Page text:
Now that your ball is finished and stuffed with fiberfill, how do you close it? You still have 6 stitches left. In order to do that you will use your remaining thread and a needle. Insert your needle and thread in the front loop of each stitch of the last row and pull your string, this process with close the hole. You can hide the rest of the thread by weaving it between stitches of the ball.

Starting your round with a chain instead of a magic ring
There are cases where a pattern will ask you to start with a chain to start your first round, here is an example:
5 in ch,
Rnd 1: sc in second ch from hook, 2 sc, inc, turn, 2 sc, inc (9)
This is what the instructions would be without abbreviations:
Make 5 stitches to make a chain,
“single crochet in the second chain from the hook, single crochet, single crochet, increase, turn to the other side of the chain, single crochet, single crochet, increase.”
This one sounds a little bit more complex so I added a visual to understand the process:

Tail-3.jpg

I hope this helps a little, not everybody writes patterns the same way so I don’t expect to have solved all the difficulties one might run into while reading a pattern. But if you have any questions, or things you would like me to add to this post let me know in the comments.

Happy crocheting!

The bunny and his snack

I just finished working on my latest crochet pattern which is now available on Etsy: a cute bunny rabbit and his favorite snack, a fresh and yummy carrot from the garden. He was inspired by another pattern I made a few months ago to crochet a squirrel holding an acorn. I am very happy with the result, It turned out exactly how I pictured it! Maybe I should turn it into a series of animals holding their favorite snacks!

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He’s about 11 inches tall and crocheted with a 2.75mm hook. I used Red Heart Super Saver for the bunny and Caron Simply Soft for the carrot but using these specific brands is not mandatory. I picked an off-white color to crochet the bunny because pure white gets dirty too quickly.

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This little bunny is easy to make. I like to keep my patterns simple by using basic stitches and techniques such as single crochet, increase and decrease. I also use a lot of descriptive photos to give help with visuals.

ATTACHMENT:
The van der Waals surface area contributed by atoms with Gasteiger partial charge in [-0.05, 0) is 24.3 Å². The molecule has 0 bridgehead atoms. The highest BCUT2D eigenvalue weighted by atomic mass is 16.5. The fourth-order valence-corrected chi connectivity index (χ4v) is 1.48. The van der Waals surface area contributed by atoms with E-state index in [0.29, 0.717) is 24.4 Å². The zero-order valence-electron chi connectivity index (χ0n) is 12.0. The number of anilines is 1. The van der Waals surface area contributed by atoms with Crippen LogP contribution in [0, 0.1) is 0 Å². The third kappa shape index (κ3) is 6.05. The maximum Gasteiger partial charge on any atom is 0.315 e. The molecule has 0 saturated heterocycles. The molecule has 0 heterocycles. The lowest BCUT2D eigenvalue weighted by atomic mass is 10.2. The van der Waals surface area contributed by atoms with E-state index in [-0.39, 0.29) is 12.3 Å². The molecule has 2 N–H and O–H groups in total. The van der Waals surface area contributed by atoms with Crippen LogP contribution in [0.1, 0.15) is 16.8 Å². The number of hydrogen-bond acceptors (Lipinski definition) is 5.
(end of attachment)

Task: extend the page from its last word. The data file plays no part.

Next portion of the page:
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I Think I am going to take this bunny for a stroll in the garden and see if he will start hopping around or make friends with the real rabbits.

You can visit my Etsy shop If you are interested in this pattern or would like to see more pictures.

Happy crocheting!

Squirrel Pattern

I love squirrels, I think they are really cute and funny. Not long ago I had an encounter with a poor little critter that was desperately trying to escape the trap a friend of mine had set behind her house. I felt so bad for it that I opened the trap to set if free, unbeknownst to my friend who wouldn’t have been happy if she had known what I had done. That little episode gave me the idea to work on a squirrel crochet pattern for my next ETSY project.

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That little squirrel was really a source of inspiration, I really enjoyed making this amigurumi which turned out to be very easy to create. The squirrel is about 9 inches tall and crocheted with a 2.75mm hook.

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I think it turned out really cute. Some of the parts are glued together like the feet to the thighs and the tail to the back. I crocheted a little acorn which I glued to the hands. I was going to use velcro which would have allowed removing the acorn I but decided at the last moment to make it permanent.

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I love my little squirrel, and I am really happy with the pattern. If you are interested in this project, the crochet tutorial is available on ETSY.

Now that I am finished I wonder if my next crochet inspiration will come from another animal rescue! Recently, I did save a bird from my being shred to pieces from my cat so maybe I could do that next?

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Happy crocheting!